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Red clay for the aquarium

     One of the important properties of laterite and other soils used as 
     additives in aquatic substrates is the iron content. I suspect that 
     this is the primary reason that we can observe improved growth rates 
     and plant health in these enriched substrates compared with plain sand 
     or sand only enriched by fish wastes.
     Another important factor in improved plant growth rates, and health is 
     the presence of additional nutrients (in moderation) in the substrate. 
     Excessive amounts of organic material or nutrients will result in high 
     concentrations of nitrates and phosphates in the aquarium water which 
     will encourage many kinds of algaes especially cyanobacteria 
     (blue-green "algae") and various filamentous algaes. Many aquarists 
     prefer to use peat as an additive for its resistance to decomposition 
     and relatively low levels of nutrients.
     One of the negative attributes of clay is that if you are not careful, 
     you can create very cloudy (turbid) water. You should be familiar with 
     the precautions for using clay before you experiment with it.
     The Optimum Aquarium (TOA) book is an excellent reference book 
     describing the use of laterite and provides an easy to follow, highly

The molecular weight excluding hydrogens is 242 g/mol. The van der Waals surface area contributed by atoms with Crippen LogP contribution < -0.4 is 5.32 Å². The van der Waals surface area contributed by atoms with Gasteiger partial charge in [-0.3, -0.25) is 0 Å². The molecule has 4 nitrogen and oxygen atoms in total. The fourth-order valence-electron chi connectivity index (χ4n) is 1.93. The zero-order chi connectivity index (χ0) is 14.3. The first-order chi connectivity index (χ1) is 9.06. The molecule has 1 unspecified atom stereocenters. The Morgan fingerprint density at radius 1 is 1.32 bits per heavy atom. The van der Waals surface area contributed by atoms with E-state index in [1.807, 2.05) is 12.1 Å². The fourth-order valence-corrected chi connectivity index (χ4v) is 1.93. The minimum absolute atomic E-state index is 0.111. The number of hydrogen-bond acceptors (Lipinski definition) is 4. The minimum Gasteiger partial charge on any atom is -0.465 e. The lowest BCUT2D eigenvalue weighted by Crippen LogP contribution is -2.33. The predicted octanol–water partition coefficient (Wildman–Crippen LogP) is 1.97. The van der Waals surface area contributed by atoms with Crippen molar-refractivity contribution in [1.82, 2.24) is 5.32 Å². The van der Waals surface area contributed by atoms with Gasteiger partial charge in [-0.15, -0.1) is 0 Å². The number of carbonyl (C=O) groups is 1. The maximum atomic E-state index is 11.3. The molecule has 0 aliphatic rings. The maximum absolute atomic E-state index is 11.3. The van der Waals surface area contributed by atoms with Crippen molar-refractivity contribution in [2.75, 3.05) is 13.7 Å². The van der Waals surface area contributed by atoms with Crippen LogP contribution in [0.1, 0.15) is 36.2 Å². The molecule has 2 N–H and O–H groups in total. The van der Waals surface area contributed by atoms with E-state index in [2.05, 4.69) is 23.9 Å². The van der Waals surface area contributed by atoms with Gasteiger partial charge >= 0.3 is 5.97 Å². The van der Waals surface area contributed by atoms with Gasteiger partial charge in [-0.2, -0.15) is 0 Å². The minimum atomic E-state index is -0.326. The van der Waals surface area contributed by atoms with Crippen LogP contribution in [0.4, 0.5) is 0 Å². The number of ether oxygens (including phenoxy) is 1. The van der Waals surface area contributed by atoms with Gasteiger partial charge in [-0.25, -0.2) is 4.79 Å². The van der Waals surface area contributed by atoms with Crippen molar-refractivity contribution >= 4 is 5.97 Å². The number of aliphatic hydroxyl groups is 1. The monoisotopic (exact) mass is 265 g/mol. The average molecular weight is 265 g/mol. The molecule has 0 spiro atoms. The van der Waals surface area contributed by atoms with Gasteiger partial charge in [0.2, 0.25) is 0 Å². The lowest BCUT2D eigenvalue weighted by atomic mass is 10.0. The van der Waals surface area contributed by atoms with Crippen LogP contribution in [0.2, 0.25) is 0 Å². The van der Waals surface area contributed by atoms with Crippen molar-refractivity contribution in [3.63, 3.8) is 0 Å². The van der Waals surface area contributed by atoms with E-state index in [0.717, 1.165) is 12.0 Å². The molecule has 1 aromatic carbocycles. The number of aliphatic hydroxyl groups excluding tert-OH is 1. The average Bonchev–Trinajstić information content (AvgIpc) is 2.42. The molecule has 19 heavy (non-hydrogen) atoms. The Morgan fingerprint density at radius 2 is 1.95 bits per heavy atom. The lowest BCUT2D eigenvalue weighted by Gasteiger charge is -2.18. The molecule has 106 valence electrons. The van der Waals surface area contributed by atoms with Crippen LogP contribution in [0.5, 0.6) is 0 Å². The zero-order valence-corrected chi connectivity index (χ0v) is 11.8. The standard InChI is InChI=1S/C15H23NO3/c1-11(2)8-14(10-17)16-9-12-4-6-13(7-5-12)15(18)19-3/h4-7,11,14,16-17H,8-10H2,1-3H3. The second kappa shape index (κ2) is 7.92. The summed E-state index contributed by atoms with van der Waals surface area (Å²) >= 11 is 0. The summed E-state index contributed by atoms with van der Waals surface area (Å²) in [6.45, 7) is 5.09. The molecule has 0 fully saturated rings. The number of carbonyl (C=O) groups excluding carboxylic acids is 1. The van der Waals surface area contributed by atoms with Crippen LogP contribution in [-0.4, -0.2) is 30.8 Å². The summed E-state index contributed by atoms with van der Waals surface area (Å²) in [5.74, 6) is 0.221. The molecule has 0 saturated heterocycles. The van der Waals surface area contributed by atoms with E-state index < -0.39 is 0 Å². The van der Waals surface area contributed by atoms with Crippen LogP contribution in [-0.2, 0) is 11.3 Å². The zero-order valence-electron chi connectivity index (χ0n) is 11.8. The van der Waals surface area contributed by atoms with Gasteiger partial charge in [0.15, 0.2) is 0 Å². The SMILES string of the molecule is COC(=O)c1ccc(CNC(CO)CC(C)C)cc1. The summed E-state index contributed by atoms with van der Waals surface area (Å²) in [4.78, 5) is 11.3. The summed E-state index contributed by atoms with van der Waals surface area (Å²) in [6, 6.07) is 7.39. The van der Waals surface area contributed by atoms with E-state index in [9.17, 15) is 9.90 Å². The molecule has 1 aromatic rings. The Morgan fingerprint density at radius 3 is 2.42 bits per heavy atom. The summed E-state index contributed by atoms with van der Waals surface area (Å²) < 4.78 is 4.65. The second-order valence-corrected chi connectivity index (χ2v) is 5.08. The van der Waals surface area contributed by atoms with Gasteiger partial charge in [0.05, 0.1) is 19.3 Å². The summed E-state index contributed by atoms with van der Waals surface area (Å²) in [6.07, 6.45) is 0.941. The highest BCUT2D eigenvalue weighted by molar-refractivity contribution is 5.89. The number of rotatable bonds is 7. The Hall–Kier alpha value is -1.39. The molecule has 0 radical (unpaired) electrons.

repeatable methodology for growing aquarium plants. It is of course 
     somewhat oriented towards the Dupla product lines and there are other 
     easy and cheaper methodologies for growing plants. There are many 
     right ways of growing aquatic plants and the right method for you is 
     often a matter of taste and past experience.
     Alternative sources for iron in the substrate include natural red 
     clays, most soils (except sand) and micronized iron which you can find 
     in gardening centers. Other trace nutrients (not found in laterite) 
     are found abundantly in many types of mineral soils including top 
     soil. Of course it is also fairly easy to provide those nutrients from 
     commercial products (eg. Dupla Drops, Tropica Mastergrow, Flourish...) 
     or from the PMDD recipe (discussed in the APD archives endlessly)
     I prefer to provide most of my plant nutrients from the substrate 
     since it reduces my reliance upon regular dosing and frequent nutrient 
     concentration testing. You still need to provide Ca, Mg and K in the 
     water. It is often advantageous to supplement chelated Fe to some 
     degree in the water particularly with new or relatively shallow 
     substrates. Crypts may be adept at getting Fe from the substrate but I 
     don't think all plants do as well although almost all rooted plants 
     benefit greatly from iron, fine materials (silt, clay) and somewhat 
     higher nutrient levels in the substrate.
     A forthcoming article in TAG on the subject of substrates by yours 
     truly should be coming out real soon now. If Neil Frank is currently 
     following the APD I hope he can give us an update since many of us in 
     the AGA are pining for our next issue of TAG! ;-)
     Steve Pushak in Vancouver where the summer weather is just glorious